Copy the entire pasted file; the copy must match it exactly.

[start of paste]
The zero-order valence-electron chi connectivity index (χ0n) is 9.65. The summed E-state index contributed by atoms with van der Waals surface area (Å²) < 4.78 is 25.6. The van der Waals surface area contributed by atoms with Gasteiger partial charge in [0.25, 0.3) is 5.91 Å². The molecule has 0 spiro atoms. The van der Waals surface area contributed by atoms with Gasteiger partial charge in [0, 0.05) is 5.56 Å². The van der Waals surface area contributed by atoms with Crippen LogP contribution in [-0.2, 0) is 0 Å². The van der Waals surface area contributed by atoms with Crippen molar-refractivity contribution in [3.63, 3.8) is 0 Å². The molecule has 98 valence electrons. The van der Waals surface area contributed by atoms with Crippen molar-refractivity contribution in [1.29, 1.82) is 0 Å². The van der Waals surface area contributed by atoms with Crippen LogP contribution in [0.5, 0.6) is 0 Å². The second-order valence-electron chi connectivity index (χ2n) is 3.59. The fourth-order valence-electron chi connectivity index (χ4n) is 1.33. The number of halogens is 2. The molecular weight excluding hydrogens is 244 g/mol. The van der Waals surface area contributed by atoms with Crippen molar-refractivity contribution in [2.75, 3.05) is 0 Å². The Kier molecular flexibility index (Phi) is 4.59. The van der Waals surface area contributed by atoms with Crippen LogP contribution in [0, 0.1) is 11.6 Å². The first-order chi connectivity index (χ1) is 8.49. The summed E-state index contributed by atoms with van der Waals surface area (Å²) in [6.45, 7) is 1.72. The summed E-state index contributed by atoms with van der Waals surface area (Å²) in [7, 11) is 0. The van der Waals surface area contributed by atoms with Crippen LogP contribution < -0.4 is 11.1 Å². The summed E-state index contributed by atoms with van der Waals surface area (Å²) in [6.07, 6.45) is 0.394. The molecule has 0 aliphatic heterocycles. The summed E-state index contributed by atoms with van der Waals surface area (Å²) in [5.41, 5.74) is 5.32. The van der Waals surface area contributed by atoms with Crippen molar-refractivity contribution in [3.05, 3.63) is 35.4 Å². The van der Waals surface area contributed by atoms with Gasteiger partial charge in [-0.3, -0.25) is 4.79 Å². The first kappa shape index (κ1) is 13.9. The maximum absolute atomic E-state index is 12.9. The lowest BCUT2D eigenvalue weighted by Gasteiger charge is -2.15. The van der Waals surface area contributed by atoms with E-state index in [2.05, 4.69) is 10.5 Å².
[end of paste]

The zero-order valence-electron chi connectivity index (χ0n) is 9.65. The summed E-state index contributed by atoms with van der Waals surface area (Å²) < 4.78 is 25.6. The van der Waals surface area contributed by atoms with Gasteiger partial charge in [0.25, 0.3) is 5.91 Å². The molecule has 0 spiro atoms. The van der Waals surface area contributed by atoms with Gasteiger partial charge in [0, 0.05) is 5.56 Å². The van der Waals surface area contributed by atoms with Crippen LogP contribution in [-0.2, 0) is 0 Å². The van der Waals surface area contributed by atoms with Crippen molar-refractivity contribution in [3.63, 3.8) is 0 Å². The molecule has 98 valence electrons. The van der Waals surface area contributed by atoms with Crippen molar-refractivity contribution in [1.29, 1.82) is 0 Å². The van der Waals surface area contributed by atoms with Crippen LogP contribution in [0.5, 0.6) is 0 Å². The second-order valence-electron chi connectivity index (χ2n) is 3.59. The fourth-order valence-electron chi connectivity index (χ4n) is 1.33. The number of halogens is 2. The molecular weight excluding hydrogens is 244 g/mol. The van der Waals surface area contributed by atoms with Crippen molar-refractivity contribution in [2.75, 3.05) is 0 Å². The Kier molecular flexibility index (Phi) is 4.59. The van der Waals surface area contributed by atoms with Crippen LogP contribution in [0, 0.1) is 11.6 Å². The first-order chi connectivity index (χ1) is 8.49. The summed E-state index contributed by atoms with van der Waals surface area (Å²) in [6.45, 7) is 1.72. The summed E-state index contributed by atoms with van der Waals surface area (Å²) in [7, 11) is 0. The van der Waals surface area contributed by atoms with Crippen LogP contribution < -0.4 is 11.1 Å². The summed E-state index contributed by atoms with van der Waals surface area (Å²) in [6.07, 6.45) is 0.394. The molecule has 0 aliphatic heterocycles. The summed E-state index contributed by atoms with van der Waals surface area (Å²) in [5.41, 5.74) is 5.32. The van der Waals surface area contributed by atoms with Crippen molar-refractivity contribution in [3.05, 3.63) is 35.4 Å². The van der Waals surface area contributed by atoms with Gasteiger partial charge in [-0.3, -0.25) is 4.79 Å². The first kappa shape index (κ1) is 13.9. The maximum absolute atomic E-state index is 12.9. The lowest BCUT2D eigenvalue weighted by Gasteiger charge is -2.15. The van der Waals surface area contributed by atoms with E-state index in [2.05, 4.69) is 10.5 Å².